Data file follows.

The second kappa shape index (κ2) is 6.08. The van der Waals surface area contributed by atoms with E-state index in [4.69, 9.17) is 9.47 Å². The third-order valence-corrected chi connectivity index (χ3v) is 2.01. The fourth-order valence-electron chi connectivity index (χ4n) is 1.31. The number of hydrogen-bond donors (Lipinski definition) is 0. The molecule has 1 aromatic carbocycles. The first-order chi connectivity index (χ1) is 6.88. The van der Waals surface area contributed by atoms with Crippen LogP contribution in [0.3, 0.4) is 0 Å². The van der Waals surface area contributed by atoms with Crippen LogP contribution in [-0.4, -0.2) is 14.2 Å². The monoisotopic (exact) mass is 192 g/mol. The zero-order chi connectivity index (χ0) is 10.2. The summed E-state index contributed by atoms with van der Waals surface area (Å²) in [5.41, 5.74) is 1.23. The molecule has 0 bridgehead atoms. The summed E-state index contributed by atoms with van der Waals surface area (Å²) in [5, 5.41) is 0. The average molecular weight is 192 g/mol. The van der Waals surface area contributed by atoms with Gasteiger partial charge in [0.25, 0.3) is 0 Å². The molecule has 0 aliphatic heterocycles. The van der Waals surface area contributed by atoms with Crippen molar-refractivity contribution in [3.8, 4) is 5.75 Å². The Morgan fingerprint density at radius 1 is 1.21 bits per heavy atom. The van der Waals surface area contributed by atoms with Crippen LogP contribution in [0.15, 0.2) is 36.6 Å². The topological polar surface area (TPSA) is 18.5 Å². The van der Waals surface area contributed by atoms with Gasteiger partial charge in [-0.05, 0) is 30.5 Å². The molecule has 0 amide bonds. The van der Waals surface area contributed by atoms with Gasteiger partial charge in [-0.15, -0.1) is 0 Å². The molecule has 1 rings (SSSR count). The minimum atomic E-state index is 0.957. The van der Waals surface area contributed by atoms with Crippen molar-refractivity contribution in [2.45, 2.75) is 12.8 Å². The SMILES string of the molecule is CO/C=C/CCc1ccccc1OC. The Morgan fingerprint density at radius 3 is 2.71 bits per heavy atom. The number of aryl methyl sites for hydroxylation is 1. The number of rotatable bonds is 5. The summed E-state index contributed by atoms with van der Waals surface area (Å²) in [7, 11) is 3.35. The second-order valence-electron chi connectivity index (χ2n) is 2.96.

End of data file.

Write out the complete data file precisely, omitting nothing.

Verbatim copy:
The second kappa shape index (κ2) is 6.08. The van der Waals surface area contributed by atoms with E-state index in [4.69, 9.17) is 9.47 Å². The third-order valence-corrected chi connectivity index (χ3v) is 2.01. The fourth-order valence-electron chi connectivity index (χ4n) is 1.31. The number of hydrogen-bond donors (Lipinski definition) is 0. The molecule has 1 aromatic carbocycles. The first-order chi connectivity index (χ1) is 6.88. The van der Waals surface area contributed by atoms with Crippen LogP contribution in [0.3, 0.4) is 0 Å². The van der Waals surface area contributed by atoms with Crippen LogP contribution in [-0.4, -0.2) is 14.2 Å². The monoisotopic (exact) mass is 192 g/mol. The zero-order chi connectivity index (χ0) is 10.2. The summed E-state index contributed by atoms with van der Waals surface area (Å²) in [5.41, 5.74) is 1.23. The molecule has 0 bridgehead atoms. The summed E-state index contributed by atoms with van der Waals surface area (Å²) in [5, 5.41) is 0. The average molecular weight is 192 g/mol. The van der Waals surface area contributed by atoms with Gasteiger partial charge in [0.25, 0.3) is 0 Å². The molecule has 0 aliphatic heterocycles. The van der Waals surface area contributed by atoms with Crippen molar-refractivity contribution in [3.8, 4) is 5.75 Å². The Morgan fingerprint density at radius 1 is 1.21 bits per heavy atom. The van der Waals surface area contributed by atoms with Crippen LogP contribution in [0.15, 0.2) is 36.6 Å². The topological polar surface area (TPSA) is 18.5 Å². The van der Waals surface area contributed by atoms with Gasteiger partial charge in [-0.05, 0) is 30.5 Å². The molecule has 0 amide bonds. The van der Waals surface area contributed by atoms with Gasteiger partial charge in [-0.15, -0.1) is 0 Å². The molecule has 1 rings (SSSR count). The minimum atomic E-state index is 0.957. The van der Waals surface area contributed by atoms with Crippen molar-refractivity contribution in [2.45, 2.75) is 12.8 Å². The SMILES string of the molecule is CO/C=C/CCc1ccccc1OC. The Morgan fingerprint density at radius 3 is 2.71 bits per heavy atom. The number of aryl methyl sites for hydroxylation is 1. The number of rotatable bonds is 5. The summed E-state index contributed by atoms with van der Waals surface area (Å²) in [7, 11) is 3.35. The second-order valence-electron chi connectivity index (χ2n) is 2.96.